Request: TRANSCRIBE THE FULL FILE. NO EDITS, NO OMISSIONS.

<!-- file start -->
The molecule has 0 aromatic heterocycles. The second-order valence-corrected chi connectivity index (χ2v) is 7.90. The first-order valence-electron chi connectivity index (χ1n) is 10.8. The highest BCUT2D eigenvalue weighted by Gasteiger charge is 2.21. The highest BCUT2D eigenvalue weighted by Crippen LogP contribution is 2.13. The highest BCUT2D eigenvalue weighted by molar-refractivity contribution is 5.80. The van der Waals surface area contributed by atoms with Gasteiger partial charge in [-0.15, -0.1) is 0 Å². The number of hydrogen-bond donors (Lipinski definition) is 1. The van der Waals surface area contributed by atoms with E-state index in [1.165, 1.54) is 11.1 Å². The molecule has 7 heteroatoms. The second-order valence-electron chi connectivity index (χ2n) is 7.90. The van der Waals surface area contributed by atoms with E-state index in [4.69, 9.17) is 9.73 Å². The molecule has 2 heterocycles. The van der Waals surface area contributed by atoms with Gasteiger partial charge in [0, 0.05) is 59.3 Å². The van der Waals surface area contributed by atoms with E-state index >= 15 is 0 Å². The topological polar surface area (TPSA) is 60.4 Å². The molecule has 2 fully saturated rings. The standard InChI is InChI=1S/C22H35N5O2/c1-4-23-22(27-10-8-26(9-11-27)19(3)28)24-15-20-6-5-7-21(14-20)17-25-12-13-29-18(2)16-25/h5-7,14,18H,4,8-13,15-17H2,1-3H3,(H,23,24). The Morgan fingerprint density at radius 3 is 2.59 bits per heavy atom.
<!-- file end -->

The molecule has 0 aromatic heterocycles. The second-order valence-corrected chi connectivity index (χ2v) is 7.90. The first-order valence-electron chi connectivity index (χ1n) is 10.8. The highest BCUT2D eigenvalue weighted by Gasteiger charge is 2.21. The highest BCUT2D eigenvalue weighted by Crippen LogP contribution is 2.13. The highest BCUT2D eigenvalue weighted by molar-refractivity contribution is 5.80. The van der Waals surface area contributed by atoms with Gasteiger partial charge in [-0.15, -0.1) is 0 Å². The number of hydrogen-bond donors (Lipinski definition) is 1. The van der Waals surface area contributed by atoms with E-state index in [1.165, 1.54) is 11.1 Å². The molecule has 7 heteroatoms. The second-order valence-electron chi connectivity index (χ2n) is 7.90. The van der Waals surface area contributed by atoms with E-state index in [4.69, 9.17) is 9.73 Å². The molecule has 2 heterocycles. The van der Waals surface area contributed by atoms with Gasteiger partial charge in [0, 0.05) is 59.3 Å². The van der Waals surface area contributed by atoms with E-state index >= 15 is 0 Å². The topological polar surface area (TPSA) is 60.4 Å². The molecule has 2 fully saturated rings. The standard InChI is InChI=1S/C22H35N5O2/c1-4-23-22(27-10-8-26(9-11-27)19(3)28)24-15-20-6-5-7-21(14-20)17-25-12-13-29-18(2)16-25/h5-7,14,18H,4,8-13,15-17H2,1-3H3,(H,23,24). The Morgan fingerprint density at radius 3 is 2.59 bits per heavy atom.